There are many cases of women/teen girls being attacked, raped, and/or murdered while going out jogging or hiking. To immediately assume her husband killed her is doing a huge disservice to this case and even more so the victim.

joey 's picture

Any update. On this

Sarah Jane's picture

No one saw her running, no one saw him climbing. He was seen loading equipment into his car, and he was late getting back. His actions are suspicious. Her time missing indicates she is in fact dead. Even in the 90's you left paper trails when you leave as an established adult. I've lived in Wyoming and there are more than enough places to hide bodies that wont be found, it's such a large area with hardly any people. Doubt her body will be found unless a hunter comes across it randomly or killer shows them. While the immate may have talked about killing a woman in Wyoming doesn't mean much. All the facts need to be rechecked in this case with new forensics

K.Logan's picture

The show Disappeared showed the husband rock climbing with a friend. This isn't true?

Johnny's picture

Remember this case from 20 years ago. The suspicion should be on Steve Bechtel Amy's husband. Usually, in these cases...The husband is somehow involved. Sheriff Dave King made a salient point that Amy should have been found if she was just running up there. The 500 person and 20 mile search would have definitely discovered her if she had twisted an ankle or become dizzy somehow during the run. Another thing: Her car was close by. She could have limped or summoned the strength to make it back to the vehicle. I know Steve was still young when Amy disappeared but having her declared dead strange for me. This would be time to convene a Wyoming Grand Jury to see if there is enough evidence on Steve Bechtel. Let's get the ball rolling on this case to find out where Amy is dead or alive.

Anonymous's picture

I don't think that having a missing spouse declared dead is really enough proof. I mean, pushing for it after one year would be shady, but after seven years, it isn't irrational to do that. His life (regardless of guilt) still went on, he met someone, and he couldn't marry them until his wife was declared legally dead. Otherwise, he would have never been allowed a marriage license given that bigamy is illegal.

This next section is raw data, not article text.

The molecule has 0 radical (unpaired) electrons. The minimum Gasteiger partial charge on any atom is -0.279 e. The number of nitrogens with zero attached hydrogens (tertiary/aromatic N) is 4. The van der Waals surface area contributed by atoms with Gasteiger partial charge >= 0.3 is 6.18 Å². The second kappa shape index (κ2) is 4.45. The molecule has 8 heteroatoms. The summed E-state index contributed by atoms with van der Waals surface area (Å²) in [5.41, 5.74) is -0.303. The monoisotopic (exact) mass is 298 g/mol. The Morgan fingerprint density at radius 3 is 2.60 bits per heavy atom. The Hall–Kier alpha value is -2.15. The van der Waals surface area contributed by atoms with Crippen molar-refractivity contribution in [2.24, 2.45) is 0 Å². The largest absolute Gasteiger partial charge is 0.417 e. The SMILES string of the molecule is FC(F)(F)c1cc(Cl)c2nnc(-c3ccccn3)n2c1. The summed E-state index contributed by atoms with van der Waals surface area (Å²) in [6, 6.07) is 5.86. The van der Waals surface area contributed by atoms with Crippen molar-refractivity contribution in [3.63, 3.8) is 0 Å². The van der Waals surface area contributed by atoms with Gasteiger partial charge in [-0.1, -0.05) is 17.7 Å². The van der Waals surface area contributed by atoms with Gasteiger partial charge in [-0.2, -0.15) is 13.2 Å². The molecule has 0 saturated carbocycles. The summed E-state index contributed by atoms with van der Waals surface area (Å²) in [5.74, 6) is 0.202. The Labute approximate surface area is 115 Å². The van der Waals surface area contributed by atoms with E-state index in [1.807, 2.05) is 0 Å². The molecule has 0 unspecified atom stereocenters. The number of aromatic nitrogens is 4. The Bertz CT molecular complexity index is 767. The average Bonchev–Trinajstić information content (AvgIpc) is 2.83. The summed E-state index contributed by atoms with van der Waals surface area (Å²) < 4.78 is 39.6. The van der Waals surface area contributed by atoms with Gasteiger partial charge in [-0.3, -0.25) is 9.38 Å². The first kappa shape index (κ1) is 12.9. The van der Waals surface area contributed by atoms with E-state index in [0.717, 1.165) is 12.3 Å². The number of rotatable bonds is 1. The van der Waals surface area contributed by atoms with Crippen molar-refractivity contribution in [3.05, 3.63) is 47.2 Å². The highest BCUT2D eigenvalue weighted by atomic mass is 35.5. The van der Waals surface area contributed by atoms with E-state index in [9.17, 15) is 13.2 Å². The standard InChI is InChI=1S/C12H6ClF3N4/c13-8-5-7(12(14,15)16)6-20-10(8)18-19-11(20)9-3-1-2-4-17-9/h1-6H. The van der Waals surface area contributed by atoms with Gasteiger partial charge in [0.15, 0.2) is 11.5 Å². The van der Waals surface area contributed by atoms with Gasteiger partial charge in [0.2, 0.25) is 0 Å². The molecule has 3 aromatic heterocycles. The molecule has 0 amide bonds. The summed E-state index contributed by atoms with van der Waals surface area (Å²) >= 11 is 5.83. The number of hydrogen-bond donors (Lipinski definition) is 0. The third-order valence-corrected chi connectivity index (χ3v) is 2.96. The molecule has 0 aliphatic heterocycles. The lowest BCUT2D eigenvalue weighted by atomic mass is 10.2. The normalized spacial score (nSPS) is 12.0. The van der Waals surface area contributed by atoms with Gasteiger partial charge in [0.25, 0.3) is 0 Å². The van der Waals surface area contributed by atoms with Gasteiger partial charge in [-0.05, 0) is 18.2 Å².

Leigh's picture

Just a note on polygraphs: My brother was several years too old to play NFL football, but the chance arose. He had to take a polygraph, which would be no problem on any other points, but they would most likely ask him his age and/or birthdate. He coached himself to remain calm and passed the polygraph with flying colors. He lied successfully. So can others.

Mike's picture

Sounds to me like the sheriff just wants to pin it on someone to save face. You all sure want him to be guilty. Why?

Johnny's picture

I still think the suspicion falls on Steve Bechtel. Remember Sheriff King stated the searchers scoured a 20 mile radius looking for Amy. Say somebody accidentally struck Amy in their vehicle. They most likely would of disposed of Amy's body within the search radius. In these investigations, they have to clear the closest person to the missing person. This is Steve the husband. I know people might show their emotions different ways in a crisis type situation...You would have thought Steve would be more emotional. This after all is a very attractive woman Amy his wife and appears from the segment athletic and energetic. Probably she would have been the mother of his children someday. It's possibly someone got away with the perfect crime considering Wyoming's rugged terrain and open spaces. 20 years this case is a real cold one.

Kathy's picture

It's so sad that Amy's body was never found! Also that there was no one charged in her death! As a teenager, Amy was in our youth group. It breaks my heart for her parents! I feel the husband was not looked at close enough! There's new technology now for pete's sake! OPEN THE CASE BACK UP, GET NEW EYES! FIND AMY'S KILLER!